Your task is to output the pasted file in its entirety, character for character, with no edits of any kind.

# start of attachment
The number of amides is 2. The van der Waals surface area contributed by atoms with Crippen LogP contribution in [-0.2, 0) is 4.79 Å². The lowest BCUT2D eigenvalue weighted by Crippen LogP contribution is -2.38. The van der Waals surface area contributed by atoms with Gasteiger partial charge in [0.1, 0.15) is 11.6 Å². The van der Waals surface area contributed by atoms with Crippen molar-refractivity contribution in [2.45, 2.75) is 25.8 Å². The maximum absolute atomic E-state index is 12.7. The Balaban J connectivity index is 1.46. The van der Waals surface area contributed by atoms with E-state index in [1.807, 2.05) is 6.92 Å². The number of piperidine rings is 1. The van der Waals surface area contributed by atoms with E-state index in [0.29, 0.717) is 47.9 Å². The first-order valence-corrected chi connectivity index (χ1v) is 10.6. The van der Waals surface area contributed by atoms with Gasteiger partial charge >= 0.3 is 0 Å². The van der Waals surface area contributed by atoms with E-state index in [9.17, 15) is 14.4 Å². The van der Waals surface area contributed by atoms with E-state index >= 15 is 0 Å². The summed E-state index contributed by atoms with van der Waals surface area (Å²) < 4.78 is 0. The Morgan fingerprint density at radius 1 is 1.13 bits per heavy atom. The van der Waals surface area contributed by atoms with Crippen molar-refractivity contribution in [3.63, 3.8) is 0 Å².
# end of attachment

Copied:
The number of amides is 2. The van der Waals surface area contributed by atoms with Crippen LogP contribution in [-0.2, 0) is 4.79 Å². The lowest BCUT2D eigenvalue weighted by Crippen LogP contribution is -2.38. The van der Waals surface area contributed by atoms with Gasteiger partial charge in [0.1, 0.15) is 11.6 Å². The van der Waals surface area contributed by atoms with Crippen molar-refractivity contribution in [2.45, 2.75) is 25.8 Å². The maximum absolute atomic E-state index is 12.7. The Balaban J connectivity index is 1.46. The van der Waals surface area contributed by atoms with E-state index in [1.807, 2.05) is 6.92 Å². The number of piperidine rings is 1. The van der Waals surface area contributed by atoms with E-state index in [0.29, 0.717) is 47.9 Å². The first-order valence-corrected chi connectivity index (χ1v) is 10.6. The van der Waals surface area contributed by atoms with Gasteiger partial charge >= 0.3 is 0 Å². The van der Waals surface area contributed by atoms with E-state index in [9.17, 15) is 14.4 Å². The van der Waals surface area contributed by atoms with E-state index >= 15 is 0 Å². The summed E-state index contributed by atoms with van der Waals surface area (Å²) < 4.78 is 0. The Morgan fingerprint density at radius 1 is 1.13 bits per heavy atom. The van der Waals surface area contributed by atoms with Crippen molar-refractivity contribution in [3.63, 3.8) is 0 Å².